TAMPA, Fla. (May 28, 2014) — The Pediatric Cancer Foundation (PCF) held its annual Sunshine Project Retreat for approximately 50 of the country’s leading pediatric cancer research investigators and coordinators on May 22 and 23 at the Westin Tampa Bay in Tampa.
At the Retreat, researchers from Moffitt Cancer Center; Connecticut Children’s Medical Center; University of Florida; Children’s Hospital of Los Angeles; Sylvester Cancer Center, University of Miami and nine other leading institutions presented groundbreaking ideas for new research projects and clinical trials aimed at treating and curing pediatric cancer.
Presentations included such topics as the Sunshine Project’s tumor bank, which will allow for coordinated research efforts across the country of rare and interesting tumors; trials for adoptive cellular therapy for malignant brain tumors in children; and trials for a new type of medication based on DNA to manipulate the immune system to destroy cancer.
“This Retreat helps get everyone on the same page, clarifies our goals, builds momentum and sets the agenda for the next year,” said Sunshine Project Lead Investigator Damon Reed, M.D., who works at Moffitt Cancer Center and All Children’s Hospital in Tampa Bay. “It’s also a great opportunity for these researchers to network, learn, collaborate and take things back to their institutions they may not have thought of before.”
In the coming months, the Pediatric Cancer Foundation, along with a Sunshine Project committee, will decide which of the research projects and clinical trials presented at the Retreat will receive funding. Leaders expect to begin funding at least five research projects by August and two clinical trials in the next 12 months.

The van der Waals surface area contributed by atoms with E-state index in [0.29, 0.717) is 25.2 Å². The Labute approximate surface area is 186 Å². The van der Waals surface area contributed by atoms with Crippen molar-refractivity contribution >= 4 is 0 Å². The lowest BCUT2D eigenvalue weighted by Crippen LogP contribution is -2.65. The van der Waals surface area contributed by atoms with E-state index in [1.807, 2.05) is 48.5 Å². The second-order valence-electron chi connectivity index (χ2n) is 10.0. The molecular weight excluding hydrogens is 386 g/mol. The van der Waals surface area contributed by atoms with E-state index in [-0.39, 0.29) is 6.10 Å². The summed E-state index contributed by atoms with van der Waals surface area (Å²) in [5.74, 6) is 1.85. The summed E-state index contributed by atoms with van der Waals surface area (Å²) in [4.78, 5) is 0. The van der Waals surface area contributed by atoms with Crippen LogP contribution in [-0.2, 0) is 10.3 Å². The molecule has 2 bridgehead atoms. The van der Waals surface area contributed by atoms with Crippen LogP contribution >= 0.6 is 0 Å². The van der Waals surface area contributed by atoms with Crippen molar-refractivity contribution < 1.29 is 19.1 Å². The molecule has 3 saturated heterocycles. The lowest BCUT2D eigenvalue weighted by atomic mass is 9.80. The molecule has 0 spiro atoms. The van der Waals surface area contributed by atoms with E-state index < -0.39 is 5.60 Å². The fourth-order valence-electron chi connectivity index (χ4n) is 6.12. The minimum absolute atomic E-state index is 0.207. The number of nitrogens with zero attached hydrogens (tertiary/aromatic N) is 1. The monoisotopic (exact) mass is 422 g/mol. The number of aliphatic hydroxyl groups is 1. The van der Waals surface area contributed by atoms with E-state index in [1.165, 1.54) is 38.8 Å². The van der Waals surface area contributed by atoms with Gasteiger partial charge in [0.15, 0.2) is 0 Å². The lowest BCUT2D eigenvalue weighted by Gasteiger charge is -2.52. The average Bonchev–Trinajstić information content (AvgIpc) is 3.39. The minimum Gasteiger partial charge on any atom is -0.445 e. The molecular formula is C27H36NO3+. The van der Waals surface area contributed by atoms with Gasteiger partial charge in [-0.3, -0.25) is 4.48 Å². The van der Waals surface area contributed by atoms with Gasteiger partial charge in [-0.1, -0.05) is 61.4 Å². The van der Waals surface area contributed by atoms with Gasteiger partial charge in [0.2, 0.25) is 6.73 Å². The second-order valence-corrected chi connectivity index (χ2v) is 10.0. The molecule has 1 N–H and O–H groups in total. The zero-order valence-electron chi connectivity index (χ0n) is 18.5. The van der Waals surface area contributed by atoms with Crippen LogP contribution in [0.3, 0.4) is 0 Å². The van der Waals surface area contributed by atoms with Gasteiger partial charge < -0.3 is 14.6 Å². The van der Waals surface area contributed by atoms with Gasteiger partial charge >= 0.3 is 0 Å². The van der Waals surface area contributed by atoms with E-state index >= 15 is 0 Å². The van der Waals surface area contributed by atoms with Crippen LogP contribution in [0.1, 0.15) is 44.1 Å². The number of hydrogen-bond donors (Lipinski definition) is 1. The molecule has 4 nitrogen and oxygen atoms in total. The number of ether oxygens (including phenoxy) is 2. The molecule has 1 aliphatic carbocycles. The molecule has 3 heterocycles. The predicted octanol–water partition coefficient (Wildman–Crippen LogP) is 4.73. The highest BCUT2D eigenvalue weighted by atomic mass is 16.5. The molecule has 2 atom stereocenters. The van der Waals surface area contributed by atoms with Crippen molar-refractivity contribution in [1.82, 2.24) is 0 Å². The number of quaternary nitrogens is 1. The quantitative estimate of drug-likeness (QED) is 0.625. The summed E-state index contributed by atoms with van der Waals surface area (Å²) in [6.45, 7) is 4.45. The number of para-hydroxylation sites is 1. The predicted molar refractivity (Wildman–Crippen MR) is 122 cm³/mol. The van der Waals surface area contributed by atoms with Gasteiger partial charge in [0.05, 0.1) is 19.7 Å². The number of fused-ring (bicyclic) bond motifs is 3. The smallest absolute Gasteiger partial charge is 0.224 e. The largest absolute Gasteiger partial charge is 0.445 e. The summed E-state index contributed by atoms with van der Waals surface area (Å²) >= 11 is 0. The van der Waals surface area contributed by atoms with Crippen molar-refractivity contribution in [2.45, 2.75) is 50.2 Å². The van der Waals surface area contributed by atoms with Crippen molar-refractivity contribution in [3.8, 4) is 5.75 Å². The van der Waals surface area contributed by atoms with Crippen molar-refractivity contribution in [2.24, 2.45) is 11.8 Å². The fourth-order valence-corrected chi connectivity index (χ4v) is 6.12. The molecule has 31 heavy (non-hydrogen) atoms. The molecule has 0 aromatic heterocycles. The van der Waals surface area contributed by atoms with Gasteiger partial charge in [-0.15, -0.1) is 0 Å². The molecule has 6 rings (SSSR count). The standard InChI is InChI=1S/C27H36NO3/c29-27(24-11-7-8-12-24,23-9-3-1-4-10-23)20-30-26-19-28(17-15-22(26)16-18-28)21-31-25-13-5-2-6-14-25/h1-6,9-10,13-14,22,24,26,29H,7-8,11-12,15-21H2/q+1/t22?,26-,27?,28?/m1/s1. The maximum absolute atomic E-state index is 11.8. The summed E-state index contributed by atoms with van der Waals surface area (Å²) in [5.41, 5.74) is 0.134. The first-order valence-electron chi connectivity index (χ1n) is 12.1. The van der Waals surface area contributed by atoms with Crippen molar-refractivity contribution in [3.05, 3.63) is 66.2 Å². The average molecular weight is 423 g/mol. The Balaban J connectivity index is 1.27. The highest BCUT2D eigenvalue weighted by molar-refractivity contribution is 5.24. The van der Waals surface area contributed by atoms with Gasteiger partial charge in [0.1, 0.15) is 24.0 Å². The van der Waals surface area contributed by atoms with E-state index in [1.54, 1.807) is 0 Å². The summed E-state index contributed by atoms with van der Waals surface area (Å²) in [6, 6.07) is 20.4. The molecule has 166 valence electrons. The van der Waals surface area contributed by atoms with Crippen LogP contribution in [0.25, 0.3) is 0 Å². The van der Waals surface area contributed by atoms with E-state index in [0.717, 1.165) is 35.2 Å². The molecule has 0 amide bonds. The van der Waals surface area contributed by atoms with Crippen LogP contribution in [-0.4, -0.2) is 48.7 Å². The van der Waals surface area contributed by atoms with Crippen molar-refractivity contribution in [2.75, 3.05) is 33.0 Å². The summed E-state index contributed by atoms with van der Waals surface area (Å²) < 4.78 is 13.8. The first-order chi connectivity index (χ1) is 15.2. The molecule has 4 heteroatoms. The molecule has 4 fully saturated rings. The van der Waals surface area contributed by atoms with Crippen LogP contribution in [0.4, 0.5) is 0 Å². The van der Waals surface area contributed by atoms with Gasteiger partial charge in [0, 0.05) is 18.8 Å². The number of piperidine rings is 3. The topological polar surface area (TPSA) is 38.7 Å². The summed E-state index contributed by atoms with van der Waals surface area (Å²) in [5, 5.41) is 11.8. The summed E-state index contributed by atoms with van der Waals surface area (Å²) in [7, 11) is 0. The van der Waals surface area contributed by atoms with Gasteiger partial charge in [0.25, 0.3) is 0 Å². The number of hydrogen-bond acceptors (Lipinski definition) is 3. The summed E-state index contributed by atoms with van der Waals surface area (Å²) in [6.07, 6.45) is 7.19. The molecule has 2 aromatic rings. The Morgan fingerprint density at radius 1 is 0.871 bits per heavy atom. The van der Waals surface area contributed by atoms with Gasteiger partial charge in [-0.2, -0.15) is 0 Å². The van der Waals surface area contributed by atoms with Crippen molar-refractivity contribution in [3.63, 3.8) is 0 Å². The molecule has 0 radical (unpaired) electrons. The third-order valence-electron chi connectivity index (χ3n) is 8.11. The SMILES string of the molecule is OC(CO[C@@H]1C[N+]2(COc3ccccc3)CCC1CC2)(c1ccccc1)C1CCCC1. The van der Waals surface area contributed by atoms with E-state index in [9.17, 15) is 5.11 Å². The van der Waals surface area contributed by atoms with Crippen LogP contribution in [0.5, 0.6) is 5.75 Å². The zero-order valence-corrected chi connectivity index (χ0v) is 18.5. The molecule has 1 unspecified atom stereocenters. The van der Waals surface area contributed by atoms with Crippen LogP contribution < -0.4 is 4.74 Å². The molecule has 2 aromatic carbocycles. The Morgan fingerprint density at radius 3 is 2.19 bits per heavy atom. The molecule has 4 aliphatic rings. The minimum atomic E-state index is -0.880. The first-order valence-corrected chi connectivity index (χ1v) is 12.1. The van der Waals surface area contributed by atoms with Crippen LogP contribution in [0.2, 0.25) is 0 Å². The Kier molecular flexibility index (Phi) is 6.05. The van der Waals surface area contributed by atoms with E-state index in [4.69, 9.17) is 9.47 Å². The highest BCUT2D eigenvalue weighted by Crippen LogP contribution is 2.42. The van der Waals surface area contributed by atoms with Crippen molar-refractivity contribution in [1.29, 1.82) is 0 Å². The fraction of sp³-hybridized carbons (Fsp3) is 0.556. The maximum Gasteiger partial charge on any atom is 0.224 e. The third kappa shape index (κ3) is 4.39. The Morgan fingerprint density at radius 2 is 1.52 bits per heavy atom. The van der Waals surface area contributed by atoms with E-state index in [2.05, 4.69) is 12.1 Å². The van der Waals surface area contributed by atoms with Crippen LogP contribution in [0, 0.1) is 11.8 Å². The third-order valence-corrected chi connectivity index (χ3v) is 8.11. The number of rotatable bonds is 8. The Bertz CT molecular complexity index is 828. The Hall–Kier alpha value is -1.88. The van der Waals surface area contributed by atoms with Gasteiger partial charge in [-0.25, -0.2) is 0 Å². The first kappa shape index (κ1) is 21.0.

The Sunshine Project, funded exclusively by PCF, is a business model unlike any other in the field of pediatric cancer research. This consortium of the nation’s top doctors and researchers from 14 institutions throughout the U.S. has launched five Phase 1 clinical trials in just eight years.
“The Sunshine Project capitalizes on the strengths of researchers and pediatric oncologists around the country,” said PCF Executive Director Nancy Crane. “We have streamlined the process of protocol development in the hopes of delivering more targeted, less toxic therapies to children with cancer. The goal of PCF is to fund childhood cancer research, because we know that’s the only way to find a cure.”
Sunshine Project investigators perform three vital phases of research simultaneously: basic science, translational research and clinical trials. These major research components not only allow doctors to identify new agents in fighting cancer, but also help researchers understand the cancer cells’ response to certain treatments.
—PEDIATRIC CANCER FOUNDATION—
With its national headquarters in Tampa, the Pediatric Cancer Foundation (PCF) is a nonprofit organization dedicated to funding research to eliminate childhood cancer. Its focus is to find less toxic, more targeted therapies by partnering with leading hospitals nationwide. For more information on PCF, go to www.fastercure.org. For more information on the Cut for a Cure event, go to www.pcfcutforacure.org.
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